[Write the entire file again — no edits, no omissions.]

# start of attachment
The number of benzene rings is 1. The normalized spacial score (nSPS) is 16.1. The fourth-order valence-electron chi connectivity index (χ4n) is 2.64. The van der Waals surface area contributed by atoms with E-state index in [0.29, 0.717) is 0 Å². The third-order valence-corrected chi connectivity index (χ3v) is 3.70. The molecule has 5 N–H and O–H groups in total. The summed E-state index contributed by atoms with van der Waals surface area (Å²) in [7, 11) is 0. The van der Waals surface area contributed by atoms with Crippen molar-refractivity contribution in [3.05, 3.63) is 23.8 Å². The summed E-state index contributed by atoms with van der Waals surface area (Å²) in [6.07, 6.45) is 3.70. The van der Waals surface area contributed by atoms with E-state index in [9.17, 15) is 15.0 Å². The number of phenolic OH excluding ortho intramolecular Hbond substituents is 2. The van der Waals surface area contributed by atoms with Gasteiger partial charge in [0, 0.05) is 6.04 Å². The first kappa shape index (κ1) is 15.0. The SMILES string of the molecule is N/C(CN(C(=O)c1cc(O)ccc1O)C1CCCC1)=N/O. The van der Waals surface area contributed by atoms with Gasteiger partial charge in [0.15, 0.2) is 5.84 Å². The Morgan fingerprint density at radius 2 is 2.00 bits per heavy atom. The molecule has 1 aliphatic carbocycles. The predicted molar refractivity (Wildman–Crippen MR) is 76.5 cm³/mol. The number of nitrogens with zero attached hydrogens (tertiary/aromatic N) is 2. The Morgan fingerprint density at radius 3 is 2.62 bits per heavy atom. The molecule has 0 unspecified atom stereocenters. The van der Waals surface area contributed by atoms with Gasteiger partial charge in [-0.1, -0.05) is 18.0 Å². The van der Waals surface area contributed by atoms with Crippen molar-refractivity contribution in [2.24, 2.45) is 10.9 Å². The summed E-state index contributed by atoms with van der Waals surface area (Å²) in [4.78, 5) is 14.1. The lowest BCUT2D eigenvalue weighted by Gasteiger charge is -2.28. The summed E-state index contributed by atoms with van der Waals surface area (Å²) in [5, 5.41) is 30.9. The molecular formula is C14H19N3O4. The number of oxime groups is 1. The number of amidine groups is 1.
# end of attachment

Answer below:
The number of benzene rings is 1. The normalized spacial score (nSPS) is 16.1. The fourth-order valence-electron chi connectivity index (χ4n) is 2.64. The van der Waals surface area contributed by atoms with E-state index in [0.29, 0.717) is 0 Å². The third-order valence-corrected chi connectivity index (χ3v) is 3.70. The molecule has 5 N–H and O–H groups in total. The summed E-state index contributed by atoms with van der Waals surface area (Å²) in [7, 11) is 0. The van der Waals surface area contributed by atoms with Crippen molar-refractivity contribution in [3.05, 3.63) is 23.8 Å². The summed E-state index contributed by atoms with van der Waals surface area (Å²) in [6.07, 6.45) is 3.70. The van der Waals surface area contributed by atoms with E-state index in [9.17, 15) is 15.0 Å². The number of phenolic OH excluding ortho intramolecular Hbond substituents is 2. The van der Waals surface area contributed by atoms with Gasteiger partial charge in [0, 0.05) is 6.04 Å². The first kappa shape index (κ1) is 15.0. The SMILES string of the molecule is N/C(CN(C(=O)c1cc(O)ccc1O)C1CCCC1)=N/O. The van der Waals surface area contributed by atoms with Gasteiger partial charge in [0.15, 0.2) is 5.84 Å². The Morgan fingerprint density at radius 2 is 2.00 bits per heavy atom. The molecule has 1 aliphatic carbocycles. The predicted molar refractivity (Wildman–Crippen MR) is 76.5 cm³/mol. The number of nitrogens with zero attached hydrogens (tertiary/aromatic N) is 2. The Morgan fingerprint density at radius 3 is 2.62 bits per heavy atom. The molecule has 0 unspecified atom stereocenters. The van der Waals surface area contributed by atoms with Gasteiger partial charge in [-0.1, -0.05) is 18.0 Å². The van der Waals surface area contributed by atoms with Crippen molar-refractivity contribution in [2.24, 2.45) is 10.9 Å². The summed E-state index contributed by atoms with van der Waals surface area (Å²) in [4.78, 5) is 14.1. The lowest BCUT2D eigenvalue weighted by Gasteiger charge is -2.28. The summed E-state index contributed by atoms with van der Waals surface area (Å²) in [5, 5.41) is 30.9. The molecular formula is C14H19N3O4. The number of oxime groups is 1. The number of amidine groups is 1.